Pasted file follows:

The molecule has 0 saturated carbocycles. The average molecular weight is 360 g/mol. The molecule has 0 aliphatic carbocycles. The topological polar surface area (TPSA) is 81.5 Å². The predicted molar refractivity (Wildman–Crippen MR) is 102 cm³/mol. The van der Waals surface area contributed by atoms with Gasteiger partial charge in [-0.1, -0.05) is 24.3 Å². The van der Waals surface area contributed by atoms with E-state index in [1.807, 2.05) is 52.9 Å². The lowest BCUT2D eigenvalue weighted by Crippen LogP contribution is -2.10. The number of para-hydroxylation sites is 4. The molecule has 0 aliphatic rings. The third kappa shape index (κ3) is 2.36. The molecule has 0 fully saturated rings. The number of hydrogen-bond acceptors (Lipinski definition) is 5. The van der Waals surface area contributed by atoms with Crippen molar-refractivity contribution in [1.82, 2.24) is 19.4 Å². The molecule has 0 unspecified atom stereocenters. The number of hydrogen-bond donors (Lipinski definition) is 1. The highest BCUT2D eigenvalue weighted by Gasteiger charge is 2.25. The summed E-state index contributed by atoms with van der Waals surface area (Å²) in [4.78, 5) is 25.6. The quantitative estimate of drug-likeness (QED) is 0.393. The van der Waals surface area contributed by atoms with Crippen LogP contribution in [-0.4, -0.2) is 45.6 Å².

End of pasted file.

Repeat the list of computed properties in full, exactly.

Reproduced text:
The molecule has 0 saturated carbocycles. The average molecular weight is 360 g/mol. The molecule has 0 aliphatic carbocycles. The topological polar surface area (TPSA) is 81.5 Å². The predicted molar refractivity (Wildman–Crippen MR) is 102 cm³/mol. The van der Waals surface area contributed by atoms with Gasteiger partial charge in [-0.1, -0.05) is 24.3 Å². The van der Waals surface area contributed by atoms with E-state index in [1.807, 2.05) is 52.9 Å². The lowest BCUT2D eigenvalue weighted by Crippen LogP contribution is -2.10. The number of para-hydroxylation sites is 4. The molecule has 0 aliphatic rings. The third kappa shape index (κ3) is 2.36. The molecule has 0 fully saturated rings. The number of hydrogen-bond acceptors (Lipinski definition) is 5. The van der Waals surface area contributed by atoms with Crippen molar-refractivity contribution in [1.82, 2.24) is 19.4 Å². The molecule has 0 unspecified atom stereocenters. The number of hydrogen-bond donors (Lipinski definition) is 1. The highest BCUT2D eigenvalue weighted by Gasteiger charge is 2.25. The summed E-state index contributed by atoms with van der Waals surface area (Å²) in [4.78, 5) is 25.6. The quantitative estimate of drug-likeness (QED) is 0.393. The van der Waals surface area contributed by atoms with Crippen LogP contribution in [-0.4, -0.2) is 45.6 Å².